French drug firm eyes Dublin amid drive to cut tax

Flamel shareholders approve reincorporating Nasdaq-listed company in Ireland

Flamel Technologies said Ireland “offers corporate governance policies more akin to those in the US”.

Flamel Technologies said Ireland “offers corporate governance policies more akin to those in the US”.

 

French specialty drugs company Flamel Technologies is poised to relocate its headquarters to Dublin by the end of the year amid an effort to lower its effective tax rate which stood at 48 per cent last year.

Set up in Lyon in 1990, the company’s executive office has been based in Missouri since its acquisition in 2012 of a US company called Eclat. Flamel, whose products include a drug called Bloxiverz, which reverses the effects of muscle relaxants after surgery, is listed on the Nasdaq exchange in New York, with a market capitalisation of almost $540 million (€482 million).

Two years ago, the company moved all of its intangible intellectual property to Ireland from France. However, it received shareholder approval last week to reincorporate the group in this country by way of a merger with its wholly-owned subsidiary Avadel Pharmaceuticals. Avadel will become the group name from January 1st.

“Ireland is an ideal location to execute [the company’s] vision as it is quickly becoming a global pharma hub, and offers corporate governance policies more akin to those in the US,” said Mike Anderson, chief executive officer, in a statement.

Tax rate

Company executives also indicated to analysts on a conference call earlier this year that reincorporating in Ireland would help lower its effective tax rate, which was 48 per cent last year, a level they said they were “obviously not satisfied with”.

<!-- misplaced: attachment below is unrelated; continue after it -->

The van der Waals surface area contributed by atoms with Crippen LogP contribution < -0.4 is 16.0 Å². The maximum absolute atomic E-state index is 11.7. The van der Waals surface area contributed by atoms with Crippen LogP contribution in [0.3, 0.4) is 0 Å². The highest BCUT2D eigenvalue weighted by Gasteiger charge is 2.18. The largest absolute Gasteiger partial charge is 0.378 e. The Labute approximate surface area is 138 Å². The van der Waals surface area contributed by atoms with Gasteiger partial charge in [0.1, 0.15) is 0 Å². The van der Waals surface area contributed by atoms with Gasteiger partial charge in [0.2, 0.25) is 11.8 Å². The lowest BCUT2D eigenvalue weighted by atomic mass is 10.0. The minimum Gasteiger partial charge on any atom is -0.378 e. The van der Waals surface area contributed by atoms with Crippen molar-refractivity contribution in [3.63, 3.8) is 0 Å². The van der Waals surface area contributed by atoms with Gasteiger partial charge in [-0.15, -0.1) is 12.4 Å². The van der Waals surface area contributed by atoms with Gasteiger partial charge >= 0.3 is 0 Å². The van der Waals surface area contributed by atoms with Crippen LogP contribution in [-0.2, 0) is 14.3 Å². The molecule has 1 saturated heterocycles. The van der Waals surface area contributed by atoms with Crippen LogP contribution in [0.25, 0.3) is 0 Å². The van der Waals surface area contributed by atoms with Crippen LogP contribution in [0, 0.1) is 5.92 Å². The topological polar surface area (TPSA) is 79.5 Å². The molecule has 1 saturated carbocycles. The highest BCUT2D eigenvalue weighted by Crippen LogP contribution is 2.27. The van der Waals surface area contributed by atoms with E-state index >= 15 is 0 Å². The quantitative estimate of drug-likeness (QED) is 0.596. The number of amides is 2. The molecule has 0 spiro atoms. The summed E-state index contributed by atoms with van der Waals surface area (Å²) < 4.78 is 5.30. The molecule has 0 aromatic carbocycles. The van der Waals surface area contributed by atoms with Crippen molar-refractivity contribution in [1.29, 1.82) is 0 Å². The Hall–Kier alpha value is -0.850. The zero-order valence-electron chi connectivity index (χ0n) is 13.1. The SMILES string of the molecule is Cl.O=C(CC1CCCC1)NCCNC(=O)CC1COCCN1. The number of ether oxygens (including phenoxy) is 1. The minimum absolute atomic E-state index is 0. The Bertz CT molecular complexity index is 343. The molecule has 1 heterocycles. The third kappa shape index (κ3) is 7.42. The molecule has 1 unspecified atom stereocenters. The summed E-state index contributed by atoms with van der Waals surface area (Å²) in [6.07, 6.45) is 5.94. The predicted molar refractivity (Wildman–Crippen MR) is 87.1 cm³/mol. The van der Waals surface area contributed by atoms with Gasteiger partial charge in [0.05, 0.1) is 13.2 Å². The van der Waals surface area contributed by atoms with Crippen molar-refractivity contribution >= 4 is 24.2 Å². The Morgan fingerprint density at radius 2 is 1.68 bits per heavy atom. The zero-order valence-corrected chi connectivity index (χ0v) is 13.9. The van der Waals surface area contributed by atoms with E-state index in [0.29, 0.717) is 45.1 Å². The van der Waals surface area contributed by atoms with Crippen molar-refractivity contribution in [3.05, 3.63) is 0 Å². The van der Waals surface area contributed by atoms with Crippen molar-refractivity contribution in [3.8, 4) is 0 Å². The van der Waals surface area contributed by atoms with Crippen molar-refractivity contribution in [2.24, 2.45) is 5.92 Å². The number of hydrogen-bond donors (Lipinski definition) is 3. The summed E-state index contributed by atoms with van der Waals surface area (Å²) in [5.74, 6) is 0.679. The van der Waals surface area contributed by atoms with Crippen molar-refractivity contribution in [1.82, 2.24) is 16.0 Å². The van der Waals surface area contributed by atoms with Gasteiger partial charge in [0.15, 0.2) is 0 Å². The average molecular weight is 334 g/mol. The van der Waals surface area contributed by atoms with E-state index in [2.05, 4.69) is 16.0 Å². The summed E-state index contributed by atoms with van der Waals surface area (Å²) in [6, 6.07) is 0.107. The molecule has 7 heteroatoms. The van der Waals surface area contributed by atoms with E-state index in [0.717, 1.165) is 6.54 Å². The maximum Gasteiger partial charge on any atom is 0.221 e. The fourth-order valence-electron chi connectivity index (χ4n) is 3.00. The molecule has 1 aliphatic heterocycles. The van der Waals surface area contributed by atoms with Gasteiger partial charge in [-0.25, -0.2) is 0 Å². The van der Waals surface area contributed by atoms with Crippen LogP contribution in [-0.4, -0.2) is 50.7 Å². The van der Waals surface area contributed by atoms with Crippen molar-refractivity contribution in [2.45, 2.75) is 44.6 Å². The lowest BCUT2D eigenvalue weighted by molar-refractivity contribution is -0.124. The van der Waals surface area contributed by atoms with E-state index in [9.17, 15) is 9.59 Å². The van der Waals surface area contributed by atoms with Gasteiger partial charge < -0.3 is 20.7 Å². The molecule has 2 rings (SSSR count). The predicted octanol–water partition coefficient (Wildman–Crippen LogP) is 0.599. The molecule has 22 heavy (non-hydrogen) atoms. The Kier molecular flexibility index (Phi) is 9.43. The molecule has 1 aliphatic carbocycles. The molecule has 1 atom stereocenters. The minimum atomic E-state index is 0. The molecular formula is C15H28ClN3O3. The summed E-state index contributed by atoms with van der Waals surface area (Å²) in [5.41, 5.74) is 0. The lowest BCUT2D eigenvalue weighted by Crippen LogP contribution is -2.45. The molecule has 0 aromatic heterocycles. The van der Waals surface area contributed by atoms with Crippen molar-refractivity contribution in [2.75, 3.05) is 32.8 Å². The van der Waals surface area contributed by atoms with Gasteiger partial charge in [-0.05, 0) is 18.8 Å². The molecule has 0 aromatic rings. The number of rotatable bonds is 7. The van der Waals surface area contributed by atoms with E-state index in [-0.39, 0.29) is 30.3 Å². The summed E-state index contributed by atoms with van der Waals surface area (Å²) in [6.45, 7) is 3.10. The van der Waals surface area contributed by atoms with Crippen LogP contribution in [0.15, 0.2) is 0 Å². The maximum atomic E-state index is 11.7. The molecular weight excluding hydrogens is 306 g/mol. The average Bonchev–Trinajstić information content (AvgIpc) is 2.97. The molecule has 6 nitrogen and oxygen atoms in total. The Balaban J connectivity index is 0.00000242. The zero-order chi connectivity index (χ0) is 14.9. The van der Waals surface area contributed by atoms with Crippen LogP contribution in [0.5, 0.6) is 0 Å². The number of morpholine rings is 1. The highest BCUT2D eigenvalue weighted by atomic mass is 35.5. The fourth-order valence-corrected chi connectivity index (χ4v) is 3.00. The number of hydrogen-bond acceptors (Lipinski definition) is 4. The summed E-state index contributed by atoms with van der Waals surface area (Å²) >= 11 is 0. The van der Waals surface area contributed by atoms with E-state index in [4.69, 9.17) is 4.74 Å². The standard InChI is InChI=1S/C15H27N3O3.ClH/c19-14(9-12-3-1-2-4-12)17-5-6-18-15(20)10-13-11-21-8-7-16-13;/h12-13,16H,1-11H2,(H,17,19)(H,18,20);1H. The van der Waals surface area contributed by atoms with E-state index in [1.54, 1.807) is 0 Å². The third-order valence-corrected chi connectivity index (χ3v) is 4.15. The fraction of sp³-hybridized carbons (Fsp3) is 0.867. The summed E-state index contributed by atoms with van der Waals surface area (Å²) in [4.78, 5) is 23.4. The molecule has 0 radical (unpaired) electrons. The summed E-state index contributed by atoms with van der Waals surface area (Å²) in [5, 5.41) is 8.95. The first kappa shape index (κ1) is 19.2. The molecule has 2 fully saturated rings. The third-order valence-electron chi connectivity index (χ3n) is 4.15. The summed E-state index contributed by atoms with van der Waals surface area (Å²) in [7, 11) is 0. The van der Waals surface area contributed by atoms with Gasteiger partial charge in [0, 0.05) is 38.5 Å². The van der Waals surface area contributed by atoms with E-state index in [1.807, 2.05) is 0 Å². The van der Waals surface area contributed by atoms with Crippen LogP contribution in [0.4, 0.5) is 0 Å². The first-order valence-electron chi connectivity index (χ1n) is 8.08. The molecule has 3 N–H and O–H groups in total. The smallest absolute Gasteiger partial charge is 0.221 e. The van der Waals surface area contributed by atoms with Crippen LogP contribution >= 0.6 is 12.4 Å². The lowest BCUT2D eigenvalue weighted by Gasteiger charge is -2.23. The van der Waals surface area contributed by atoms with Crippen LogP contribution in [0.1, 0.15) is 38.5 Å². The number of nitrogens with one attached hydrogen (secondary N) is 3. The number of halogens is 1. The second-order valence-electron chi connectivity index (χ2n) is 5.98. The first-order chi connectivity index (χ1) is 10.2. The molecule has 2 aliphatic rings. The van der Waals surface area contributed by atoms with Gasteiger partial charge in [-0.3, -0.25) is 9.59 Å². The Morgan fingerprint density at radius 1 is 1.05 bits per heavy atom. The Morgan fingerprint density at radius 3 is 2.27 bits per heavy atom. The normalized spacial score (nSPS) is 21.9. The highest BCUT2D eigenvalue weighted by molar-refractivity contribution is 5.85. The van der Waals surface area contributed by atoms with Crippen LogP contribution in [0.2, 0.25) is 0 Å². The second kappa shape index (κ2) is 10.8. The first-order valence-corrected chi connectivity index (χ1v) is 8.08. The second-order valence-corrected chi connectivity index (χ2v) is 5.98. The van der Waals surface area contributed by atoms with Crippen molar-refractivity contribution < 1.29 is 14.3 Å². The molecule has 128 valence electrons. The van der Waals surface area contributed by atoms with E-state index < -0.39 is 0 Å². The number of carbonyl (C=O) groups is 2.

Last year’s tax charge was fuelled by the group’s “significant US operations at a higher statutory tax rate than the French statutory tax rate, and in 2015 are additionally unfavourably impacted by losses incurred at our Irish entity at a lower statutory tax rate,” according to its annual report.

Avadel was incorporated in Ireland last December and currently has one Irish-based director based in the company, Dhiren D’Silva, vice-president of the group’s Irish and European operations. Documents relating to the deal filed with the Companies Registration Office in Carlow last month said contracts of its French employees would be unaffected by the deal, and existing profit-sharing agreements would continue to apply.

The company is being advised on legal aspects of the deal by corporate law firm Arthur Cox in Dublin.

Ireland has become a hotspot for drug and medical technology companies seeking lower tax regimes. Medtronic, a US medical device group, gained a Dublin headquarters in 2015 through its $42.9 billion takeover of Covidien. Other so-called tax inversion deals in recent years involving US groups and Irish targets include Perrigo’s $8.6 billion purchase of Elan in 2013 and Jazz Pharmaceutical’s purchase of Azur Pharma.

Earlier this year, a move by US president Barack Obama to clamp down on inversions torpedoed the $100 billion planned merger of pharmaceutical giant Pfizer and Irish-based Allergan, the Botox maker.

Florida-based biotechnology company Immune Therapeutics highlighted the attractions of Ireland in its quarterly report on Tuesday. In 2014, the firm set up an Irish unit with an Irish address, Airmed Biopharma, and Airmed Holdings, an Irish company domiciled in Bermuda.

“The Irish companies were set up to benefit from incentives granted by the Irish government for the establishment of pharmaceutical companies (many of the world’s leading pharmaceutical companies have located in Ireland),” Immune Therapeutics said, also noting the country’s EU membership and the fact that Ireland’s 12.5 per cent tax rate is “one of the lowest in the world”.